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Paramedic highlights plight of Rohingya refugees after flying out to help them

A PARAMEDIC has highlighted the plight of people affected by the world's fastest growing refugee crisis after flying out to help them.

Tom McLay, who works for the Welsh Ambulance Service in Llanrwst, shared his experiences after seeing first-hand the distressing conditions facing hundreds of thousands of Rohingya people fleeing violence and persecution.

More than 700,000 refugees have arrived from Myanmar's Rakhine State (Burma) to Bangladesh’s south-eastern districts since August 2017 to escape a military offensive being waged against them at home.

Tom, who lives in Betws y Coed, spent 18 days in the Cox’s Bazar area as part of team of volunteer medics treating those living in overcrowded camps, which lack clean water and sanitation.

He said he was inspired to assist the refugees, many of whom have severe injuries and are deeply traumatised, after widespread media coverage brought their struggles to global attention.

Tom said: “The first thing which strikes you when you get there is just how many people are living in these camps. If you climb to the top of a hill the sea of tents goes on as far as the eye can see.

“I was with a small team of Australian paramedics and nurses, called the Backpacker Medics Disaster Response Group, and we had two main aims.

“Those were to provide medical aid throughout the camp and also to train a group of Rohingya volunteers to act as a network of first responders, similar to the ones we have in Wales, in outlying areas of the camp.

“New arrivals are sent to the far south western edge of the camp and could face a 5km walk through difficult terrain to a road to then be transported to hospital, hence the need for mobile medical teams.”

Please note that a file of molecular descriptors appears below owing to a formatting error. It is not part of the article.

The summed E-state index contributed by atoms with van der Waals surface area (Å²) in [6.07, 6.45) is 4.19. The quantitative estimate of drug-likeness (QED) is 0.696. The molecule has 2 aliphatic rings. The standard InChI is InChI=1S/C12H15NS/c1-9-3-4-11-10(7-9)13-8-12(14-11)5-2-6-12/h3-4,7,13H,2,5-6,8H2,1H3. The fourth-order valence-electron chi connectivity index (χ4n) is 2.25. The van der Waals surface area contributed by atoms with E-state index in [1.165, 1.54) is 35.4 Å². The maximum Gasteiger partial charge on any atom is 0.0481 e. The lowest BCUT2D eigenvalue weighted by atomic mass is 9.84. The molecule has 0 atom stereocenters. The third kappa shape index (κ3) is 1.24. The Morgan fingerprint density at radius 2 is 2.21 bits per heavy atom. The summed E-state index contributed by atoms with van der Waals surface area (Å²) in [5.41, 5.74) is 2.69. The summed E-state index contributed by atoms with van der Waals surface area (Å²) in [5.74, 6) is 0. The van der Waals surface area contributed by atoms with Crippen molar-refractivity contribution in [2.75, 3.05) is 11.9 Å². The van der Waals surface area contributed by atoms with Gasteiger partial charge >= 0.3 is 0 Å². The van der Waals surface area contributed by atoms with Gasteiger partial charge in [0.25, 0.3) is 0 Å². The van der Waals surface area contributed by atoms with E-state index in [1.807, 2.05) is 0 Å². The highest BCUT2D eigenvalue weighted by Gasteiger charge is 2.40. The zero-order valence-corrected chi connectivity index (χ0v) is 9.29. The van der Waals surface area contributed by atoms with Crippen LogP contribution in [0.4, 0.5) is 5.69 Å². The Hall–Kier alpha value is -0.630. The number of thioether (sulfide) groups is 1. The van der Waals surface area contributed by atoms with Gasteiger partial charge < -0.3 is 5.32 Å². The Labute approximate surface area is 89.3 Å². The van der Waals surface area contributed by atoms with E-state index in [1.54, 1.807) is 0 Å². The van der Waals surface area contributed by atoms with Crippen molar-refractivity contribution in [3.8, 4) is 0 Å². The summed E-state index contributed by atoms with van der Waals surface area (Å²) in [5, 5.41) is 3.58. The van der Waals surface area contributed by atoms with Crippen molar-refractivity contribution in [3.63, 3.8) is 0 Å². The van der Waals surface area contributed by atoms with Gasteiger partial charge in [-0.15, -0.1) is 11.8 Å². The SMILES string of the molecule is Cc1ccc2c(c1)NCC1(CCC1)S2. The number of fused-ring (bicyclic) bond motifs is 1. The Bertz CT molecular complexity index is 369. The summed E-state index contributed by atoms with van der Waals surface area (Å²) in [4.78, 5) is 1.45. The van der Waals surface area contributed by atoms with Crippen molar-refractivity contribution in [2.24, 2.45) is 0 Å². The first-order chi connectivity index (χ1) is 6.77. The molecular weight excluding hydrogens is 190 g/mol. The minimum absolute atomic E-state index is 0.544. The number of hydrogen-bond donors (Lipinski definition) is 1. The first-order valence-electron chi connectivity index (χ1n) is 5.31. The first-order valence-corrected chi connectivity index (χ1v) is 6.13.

The medics grouped the people they were treating into four main categories, including primary trauma patients, suffering injuries as a result of violence in Myanmar or on route to Bangladesh.

There were also patients suffering secondary trauma injuries sustained in camp, chronic health conditions, exacerbated by restricted access to healthcare in Burma, and general illnesses.

While half the team treated patients throughout the day in a makeshift clinical area, the other half delivered a four-day training course to a group of 30 Rohingya volunteers, consisting of wound care, first aid, CPR and stretcher building.

On completion, the groups of five became first responders for their block and are being paid a competitive salary for a six month period thanks to fundraising efforts.

Tom said: “The experience I had in Bangladesh definitely put the problems I face in my life into perspective and taught me to be thankful for what I’ve got.

“Alongside the geographical barriers to healthcare, many people can’t leave their tents for a variety of reasons; some due to the disfiguring injuries inflicted upon them in Myanmar, which means they don’t want to be seen in public.

“That’s not to mention those bearing heavy psychological scars from the violence, which makes them unwilling to leave the familiarity and relative comfort of their shelter.

“Since leaving, we receive daily updates from the first responder teams through a larger aid agency, and we’re told they’re very busy and that their work is held in high regard.

“It’s definitely something that I’d do again and I’m grateful for the support of the Welsh Ambulance Service in allowing me to take up this opportunity.”

Notes to editors
Caption: Paramedic Tom McLay, who is based at Llanrwst Ambulance Station, in one of the Rohingya refugee camps in Cox’s Bazar.

Other pictures taken by the Backpacker Medics Disaster Response Group show the medical team providing treatment and training volunteers.

For more information regarding this press release, please call Communications Officer Liam Randall on 01745 532511 or 07841 840 632 or email Liam.Randall@wales.nhs.uk

 


20 Apr 2018 15:09




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